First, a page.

dimanche, novembre 05, 2006

Little Miss Poltergay

Today was a double-header film day, although they were spaced out on opposite ends of the day. In the morning I headed out with my colleague and her daughter to see Little Miss Sunshine. I had been meaning to see this flick since it came out, and I can finally say that it's as good as the reviews. It was a great "ensemble comedy" film with great performances by pretty much everyone. I was especially blown away by the performances of Steve Carell and Abigail Breslin. There were a few plot holes that you had to swallow before to follow the story ("They did WHAT with a dead body?"), but I felt like the movie was less a realist text and more an impressionist one that magnified the everyday drama of familial tensions to a level where it can't be sublimated. I was surprised that none of the reviews of the film commented on the end. Olive's "talent act" at the "Little Miss Sunshine" competition creates a near-riot not just because it's obscene and cheeky, but because it makes explicit what is sublimated in the child-beauty-pageant circuit. It's OK that pre-pubescent girls put on heavy makeup, spray-on tans, two-piece swimsuits and evening gowns...just so long as nobody says "kiddie sex." But as soon as this chunky little girl in a top hat and unitard starts gyrating like a stripper, everyone goes APESHIT. As I watched this movie, I had this "what would Zizek do?" moment. I can imagine him cackling with smug satisfaction as another popular text exemplifies Lacanian notions of the traumatic Real.

Anyway, the flick was good and the location was awesome. The theatre we went to was one of this pair of large MK2 cinema complexes on opposite sides of the beautiful bassin de la villette, which is the head of a canal that runs from the north-east end of Paris towards the Seine, employing a series of locks to allow barges to move along the canal. Although it was a bit deserted now that it's cold here, I can imagine this place is gorgeous in the summertime.

After that, I headed home (with a stop at the boulangerie for bread) and porked out on bread and re-heated over-thick congee. I took my leftover salsa from last week (which was perfectly balanced by now), brought it to a boil, and then stirred in some of the near-solid congee. This gave me some congee of the proper consistency, but with a citrus tang and a fair bit hot pepper. It was deeeeelicious.

I got a bit more work done on my paper for the Hawaii SEM conference, but not enough. Every time I think about the conference I have this hilariously ambivalent reaction ("Whee, Hawai'i!! Aieee, my paper!!!").

Part of why I didn't do enough work was that I got a text message from Greg, saying "Poltergay tonight?" If you've been reading this blog, you'll know that Poltergay isn't just some strange Parisian sexual fetish involving gimp suits and "ectoplasm" (now that I've typed that out, my mind has filled it in and I need a shower). Anyway, the film was nowhere near as vapid as I expected it to be. Sure, there was definitely a LOT of camp, and a not-insignificant amount of stereotyping (of both str8 and gay, mind you), but it was well-written and entertaining. None of the characters, living or dead, are particularly realistic and there are some pretty colossal "plot devices" that you have to swallow (ha!). Nevertheless, realism isn't what you expect from a movie about a house haunted by gay disco-dancing ghosts from the 70s. The movie is more a series of gay jokes (not necessarily of the bashing sort) strung together into a plot line, but the writers had a lot of jokes up their sleeves and the tone was carefully balanced between "laughing at" and "laughing with." Part of the fun of the movie was watching a series of stereotyped (i.e. presumably predictable) characters be placed into tension with each other and then left to work themselves out like a dialectic. And certainly the ending was some sort of transcendental aufhebung. I mean, roman orgy ghosts?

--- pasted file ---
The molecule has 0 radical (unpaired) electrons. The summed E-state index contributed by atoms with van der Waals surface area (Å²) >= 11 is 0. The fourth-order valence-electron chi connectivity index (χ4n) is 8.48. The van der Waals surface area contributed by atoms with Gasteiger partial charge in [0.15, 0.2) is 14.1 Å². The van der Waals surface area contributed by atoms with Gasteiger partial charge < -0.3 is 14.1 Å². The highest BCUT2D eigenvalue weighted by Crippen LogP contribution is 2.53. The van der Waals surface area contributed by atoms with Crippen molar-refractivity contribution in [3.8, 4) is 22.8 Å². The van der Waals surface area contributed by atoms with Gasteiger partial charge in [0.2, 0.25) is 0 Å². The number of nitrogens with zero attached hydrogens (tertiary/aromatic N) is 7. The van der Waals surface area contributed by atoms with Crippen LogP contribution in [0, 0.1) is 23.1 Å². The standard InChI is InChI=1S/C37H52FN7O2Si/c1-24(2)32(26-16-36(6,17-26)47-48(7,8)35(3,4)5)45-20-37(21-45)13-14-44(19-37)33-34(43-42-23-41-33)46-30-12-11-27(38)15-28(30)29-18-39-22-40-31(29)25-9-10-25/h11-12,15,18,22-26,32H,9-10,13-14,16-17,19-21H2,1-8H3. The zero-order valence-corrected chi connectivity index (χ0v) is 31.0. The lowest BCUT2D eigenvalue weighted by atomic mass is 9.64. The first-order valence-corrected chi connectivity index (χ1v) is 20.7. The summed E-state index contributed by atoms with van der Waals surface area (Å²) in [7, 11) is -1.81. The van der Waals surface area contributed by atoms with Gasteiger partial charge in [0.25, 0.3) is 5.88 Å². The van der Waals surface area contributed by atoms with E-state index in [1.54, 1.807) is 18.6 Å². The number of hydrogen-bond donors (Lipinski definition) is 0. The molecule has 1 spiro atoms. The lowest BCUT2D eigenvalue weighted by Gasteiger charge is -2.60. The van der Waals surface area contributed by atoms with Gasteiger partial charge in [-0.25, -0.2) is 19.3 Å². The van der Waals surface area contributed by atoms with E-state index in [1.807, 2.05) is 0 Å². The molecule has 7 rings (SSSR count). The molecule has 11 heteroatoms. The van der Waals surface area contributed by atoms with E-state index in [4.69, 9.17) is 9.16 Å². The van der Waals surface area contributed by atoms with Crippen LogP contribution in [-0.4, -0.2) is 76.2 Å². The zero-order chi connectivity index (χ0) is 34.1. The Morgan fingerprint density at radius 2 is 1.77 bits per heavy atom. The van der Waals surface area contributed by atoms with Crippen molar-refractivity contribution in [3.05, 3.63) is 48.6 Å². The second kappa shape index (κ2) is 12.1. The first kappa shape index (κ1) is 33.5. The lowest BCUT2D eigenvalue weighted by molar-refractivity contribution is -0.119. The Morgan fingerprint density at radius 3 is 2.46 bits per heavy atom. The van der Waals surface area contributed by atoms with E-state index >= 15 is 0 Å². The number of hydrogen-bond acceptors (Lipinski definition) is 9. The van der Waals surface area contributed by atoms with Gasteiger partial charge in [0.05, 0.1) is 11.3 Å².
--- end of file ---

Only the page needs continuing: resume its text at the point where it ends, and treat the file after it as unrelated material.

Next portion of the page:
We saw a late showing at the MK2 in Les Halles without much realizing that we would have to walk through Les Halles at night to get there. (There's a wiki entry on Les Halles here, but the text is simplistic and a bit unsubtle; the images are useful, though.) Les Halles was this ancient marketplace in the centre of the city that was demolished in 1971 and replaced with a partly subterranean shopping mall. Although the upper layer features nice parks, the mall itself was pretty big flop and has turned into a half-abandoned warren for drug trafficking, gang activities, delinquent youth and other such things. During the day, with a few chain stores struggling to stay open, it's just a depressing blister of suburban dystopia in an otherwise bustling neighborhood, but at night it gets pretty creepy. In addition, the pedestrian squares and walkways between Les Halles and Réaumur-Sébastopol have become a mirror-image of Toronto's Yonge Street: tourist traps, random bars, and porno theatres.